}

Is it that simple? Well, yes and no. This is the minimal provider declaration but the recommended way is to extract dynamic data like your API key to a variable, so you can change it without changing the code. Let’s make it right from the beginning and change file contents to:

// provider.tf

variable "do_token" {}

provider "digitalocean" {
  token   = var.do_token
}

The default values for the variables you can specify in a file named terraform.tfvars. And in this case in unlike the previous one the file name matters, so keep it.

// terraform.tfvars

do_token = "<your access token>"

Describing Kubernetes resources

That’s already enough to make terraform access Digitalocean API to create and destroy resources on your behalf. So let’s describe the first one to deploy the Kubernetes cluster.

// kube-cluster.tf

resource "digitalocean_kubernetes_cluster" "my_cluster" {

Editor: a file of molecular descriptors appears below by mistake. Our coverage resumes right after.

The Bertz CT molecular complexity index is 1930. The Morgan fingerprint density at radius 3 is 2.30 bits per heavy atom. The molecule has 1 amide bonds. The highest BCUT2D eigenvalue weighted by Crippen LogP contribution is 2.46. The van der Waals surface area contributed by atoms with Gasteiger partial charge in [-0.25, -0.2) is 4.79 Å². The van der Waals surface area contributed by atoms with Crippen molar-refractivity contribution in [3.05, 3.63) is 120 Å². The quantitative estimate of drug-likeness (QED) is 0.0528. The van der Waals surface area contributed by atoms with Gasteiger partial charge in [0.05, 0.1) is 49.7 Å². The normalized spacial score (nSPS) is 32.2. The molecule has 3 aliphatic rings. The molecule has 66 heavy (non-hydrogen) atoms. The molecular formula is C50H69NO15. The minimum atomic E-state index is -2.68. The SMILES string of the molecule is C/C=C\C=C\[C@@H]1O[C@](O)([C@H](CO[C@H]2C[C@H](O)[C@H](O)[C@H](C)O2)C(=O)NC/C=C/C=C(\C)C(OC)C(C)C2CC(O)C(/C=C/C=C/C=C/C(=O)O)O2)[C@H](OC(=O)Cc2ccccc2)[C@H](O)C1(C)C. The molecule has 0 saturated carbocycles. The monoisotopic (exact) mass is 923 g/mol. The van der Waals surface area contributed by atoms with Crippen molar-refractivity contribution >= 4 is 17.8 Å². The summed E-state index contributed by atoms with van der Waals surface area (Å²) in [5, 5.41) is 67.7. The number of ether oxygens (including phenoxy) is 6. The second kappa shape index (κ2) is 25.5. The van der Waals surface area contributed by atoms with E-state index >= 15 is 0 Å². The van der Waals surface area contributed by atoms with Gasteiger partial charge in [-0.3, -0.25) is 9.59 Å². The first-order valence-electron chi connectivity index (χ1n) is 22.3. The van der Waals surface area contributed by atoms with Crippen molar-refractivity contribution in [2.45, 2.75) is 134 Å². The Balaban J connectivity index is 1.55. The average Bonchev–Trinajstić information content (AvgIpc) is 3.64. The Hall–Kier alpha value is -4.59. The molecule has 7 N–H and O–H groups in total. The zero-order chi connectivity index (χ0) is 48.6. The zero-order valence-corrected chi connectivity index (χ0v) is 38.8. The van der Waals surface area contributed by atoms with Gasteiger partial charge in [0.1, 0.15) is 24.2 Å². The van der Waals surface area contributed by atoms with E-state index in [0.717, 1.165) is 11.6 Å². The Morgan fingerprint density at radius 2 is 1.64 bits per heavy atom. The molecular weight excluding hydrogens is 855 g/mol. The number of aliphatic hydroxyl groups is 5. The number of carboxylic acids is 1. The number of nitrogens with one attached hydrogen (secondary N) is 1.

name   = "my-cluster"
  region = "fra1"

  version = "1.16.2-do.3"

  node_pool {
    name       = "worker-pool"
    size       = "s-1vcpu-2gb"
    node_count = 2
  }
}

In this resource definition, you provide all necessary information for terraform to create the cluster via Digitalocean API. It is important to understand the difference between my_cluster and my-cluster: the first name exists only in terraform codebase, you can use it to refer to the attributes of the resource. The second one is the name of a cluster given in Digitalocean, you will also see it in the administrative panel. They, of course, don’t have to look alike but in most cases it makes sense.

Region parameter defines the physical location of underlying infrastructure and version is the version of Kubernetes being deployed. The following parameters define type and quantity of nodes in the cluster.

You can get the list of available options for node sizes and Kubernetes versions by installing doctl command-line tool and executing the following commands:

$ doctl kubernetes options versions

Slug           Kubernetes Version
1.16.2-do.3    1.16.2